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In the battle against family sexual abuse, most studies and research findings have examined the problem on a national level--but what about the studies that have been done at the local level? With contributions from practitioners and researchers, Family Sexual Abuse deftly explores the results of eleven research projects covering such issues as sibling incest, the background of sexual offenders, effects of sexual abuse on children, effects of offender removal from the home, effects of reunification, and the prognosis for incest offenders after treatment. While large, national studies provide information on major trends in family sexual abuse, this five-year look at Minnesota studies reflects the real impact of interventions in the context of local practitioners dealing with local problems. As such, these studies clearly demonstrate ...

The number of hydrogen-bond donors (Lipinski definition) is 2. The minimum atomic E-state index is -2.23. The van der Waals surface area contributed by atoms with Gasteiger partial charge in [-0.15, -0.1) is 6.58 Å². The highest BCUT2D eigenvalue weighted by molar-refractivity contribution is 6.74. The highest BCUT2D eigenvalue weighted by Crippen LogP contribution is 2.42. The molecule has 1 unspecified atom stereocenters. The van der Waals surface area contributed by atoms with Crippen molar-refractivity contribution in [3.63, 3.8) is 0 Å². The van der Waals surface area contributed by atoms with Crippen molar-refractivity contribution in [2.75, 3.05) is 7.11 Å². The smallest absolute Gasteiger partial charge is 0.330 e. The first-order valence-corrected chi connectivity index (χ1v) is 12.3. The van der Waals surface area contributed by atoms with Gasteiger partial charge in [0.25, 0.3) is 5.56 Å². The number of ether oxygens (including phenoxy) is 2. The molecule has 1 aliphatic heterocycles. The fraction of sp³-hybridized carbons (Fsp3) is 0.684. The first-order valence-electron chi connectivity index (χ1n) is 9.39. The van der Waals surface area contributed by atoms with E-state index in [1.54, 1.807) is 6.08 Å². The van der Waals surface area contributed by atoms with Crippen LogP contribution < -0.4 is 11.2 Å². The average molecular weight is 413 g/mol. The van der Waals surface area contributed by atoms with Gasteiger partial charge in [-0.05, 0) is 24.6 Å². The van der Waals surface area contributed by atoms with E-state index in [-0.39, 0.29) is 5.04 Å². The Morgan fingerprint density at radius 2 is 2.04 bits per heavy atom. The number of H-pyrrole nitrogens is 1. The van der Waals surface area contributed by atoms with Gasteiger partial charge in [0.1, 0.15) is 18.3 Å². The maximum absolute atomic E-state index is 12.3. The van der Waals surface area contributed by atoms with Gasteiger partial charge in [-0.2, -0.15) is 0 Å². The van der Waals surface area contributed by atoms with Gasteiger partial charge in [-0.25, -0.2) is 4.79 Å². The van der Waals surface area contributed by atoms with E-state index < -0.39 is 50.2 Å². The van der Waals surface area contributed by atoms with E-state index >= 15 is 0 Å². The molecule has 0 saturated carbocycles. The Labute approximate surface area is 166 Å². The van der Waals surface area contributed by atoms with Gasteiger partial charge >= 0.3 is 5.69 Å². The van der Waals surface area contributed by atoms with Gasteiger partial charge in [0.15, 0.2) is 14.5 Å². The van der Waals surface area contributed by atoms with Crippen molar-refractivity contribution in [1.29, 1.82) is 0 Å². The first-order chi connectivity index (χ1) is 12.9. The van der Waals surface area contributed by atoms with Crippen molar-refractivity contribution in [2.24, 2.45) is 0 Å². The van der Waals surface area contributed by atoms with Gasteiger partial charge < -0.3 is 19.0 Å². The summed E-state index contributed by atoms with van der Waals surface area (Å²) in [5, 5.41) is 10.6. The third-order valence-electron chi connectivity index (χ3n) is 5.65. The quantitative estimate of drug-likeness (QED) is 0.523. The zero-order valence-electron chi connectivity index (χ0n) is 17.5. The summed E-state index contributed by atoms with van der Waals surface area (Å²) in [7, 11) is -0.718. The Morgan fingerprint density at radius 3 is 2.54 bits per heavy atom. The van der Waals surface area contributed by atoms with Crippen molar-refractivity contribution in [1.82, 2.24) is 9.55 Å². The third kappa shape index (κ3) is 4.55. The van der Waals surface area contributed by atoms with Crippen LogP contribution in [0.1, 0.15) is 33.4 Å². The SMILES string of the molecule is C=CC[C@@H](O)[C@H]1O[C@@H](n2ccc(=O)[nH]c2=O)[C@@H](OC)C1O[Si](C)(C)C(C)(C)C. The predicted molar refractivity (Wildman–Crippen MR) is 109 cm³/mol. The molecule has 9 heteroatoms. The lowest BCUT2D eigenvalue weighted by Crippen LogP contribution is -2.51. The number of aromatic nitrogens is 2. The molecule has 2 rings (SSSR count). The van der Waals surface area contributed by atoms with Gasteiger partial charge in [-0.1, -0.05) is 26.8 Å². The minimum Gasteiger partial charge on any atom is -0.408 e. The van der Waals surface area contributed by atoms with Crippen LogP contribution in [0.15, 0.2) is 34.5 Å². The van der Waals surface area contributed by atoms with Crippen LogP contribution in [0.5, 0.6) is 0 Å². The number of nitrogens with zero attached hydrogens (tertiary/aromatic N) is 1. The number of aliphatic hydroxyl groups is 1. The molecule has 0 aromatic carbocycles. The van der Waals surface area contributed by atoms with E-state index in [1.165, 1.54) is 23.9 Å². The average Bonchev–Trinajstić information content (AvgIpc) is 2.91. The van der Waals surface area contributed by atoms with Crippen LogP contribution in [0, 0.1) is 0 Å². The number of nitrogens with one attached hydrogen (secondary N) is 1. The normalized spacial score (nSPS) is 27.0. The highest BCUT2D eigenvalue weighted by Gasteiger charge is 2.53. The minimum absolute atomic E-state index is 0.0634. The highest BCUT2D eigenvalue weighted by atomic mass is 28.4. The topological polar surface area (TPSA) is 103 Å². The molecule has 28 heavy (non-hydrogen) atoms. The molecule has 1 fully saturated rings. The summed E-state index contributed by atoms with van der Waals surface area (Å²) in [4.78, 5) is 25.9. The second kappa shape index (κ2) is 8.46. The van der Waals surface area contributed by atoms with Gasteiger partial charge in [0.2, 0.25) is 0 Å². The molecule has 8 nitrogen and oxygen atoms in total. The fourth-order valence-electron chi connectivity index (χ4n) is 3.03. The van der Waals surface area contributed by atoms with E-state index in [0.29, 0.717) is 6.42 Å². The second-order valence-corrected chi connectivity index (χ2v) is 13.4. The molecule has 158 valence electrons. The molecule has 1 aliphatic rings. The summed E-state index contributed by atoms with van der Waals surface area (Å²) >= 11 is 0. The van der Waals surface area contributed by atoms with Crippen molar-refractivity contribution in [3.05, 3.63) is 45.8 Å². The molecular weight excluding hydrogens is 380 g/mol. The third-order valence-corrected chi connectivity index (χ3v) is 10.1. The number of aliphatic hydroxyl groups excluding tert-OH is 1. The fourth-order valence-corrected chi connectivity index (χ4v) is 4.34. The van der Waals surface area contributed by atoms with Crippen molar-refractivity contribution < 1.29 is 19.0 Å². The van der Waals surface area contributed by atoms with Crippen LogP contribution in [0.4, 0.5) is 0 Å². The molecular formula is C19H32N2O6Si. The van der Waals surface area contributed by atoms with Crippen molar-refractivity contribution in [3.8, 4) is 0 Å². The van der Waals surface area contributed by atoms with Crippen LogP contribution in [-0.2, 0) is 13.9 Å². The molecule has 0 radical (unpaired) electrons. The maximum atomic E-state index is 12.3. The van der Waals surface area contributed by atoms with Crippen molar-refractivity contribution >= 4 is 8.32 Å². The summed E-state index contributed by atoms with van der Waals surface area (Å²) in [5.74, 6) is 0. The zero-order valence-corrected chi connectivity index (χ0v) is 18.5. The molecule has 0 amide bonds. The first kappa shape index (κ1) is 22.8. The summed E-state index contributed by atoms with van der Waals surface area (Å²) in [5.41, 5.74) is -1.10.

An Evaluation Protocol for Incest Family Functioning
An evaluation protocol for incest family functioning
James W.Maddock
Pamela R.Larson
Catherine F.Lally

The study described here is part of a long-range research project on family sexual health that seeks to identify principles that facilitate positive expressions of intimacy and sexuality within the family. The overall project assumes that sexuality (both gender and erotic components) is a fundamental dimension of family experience that can contribute positively or negatively to the development and well-being of family members.

Our ecosystemic perspective on family sexual abuse concerns itself not only with the possible psychopathology of the perpetrator or the effects of abuse on the victim. We are also interested in disturbances in parent-child relationships, malfunctions among various family dyads (particularly the spouses), family role performance difficulties, ...

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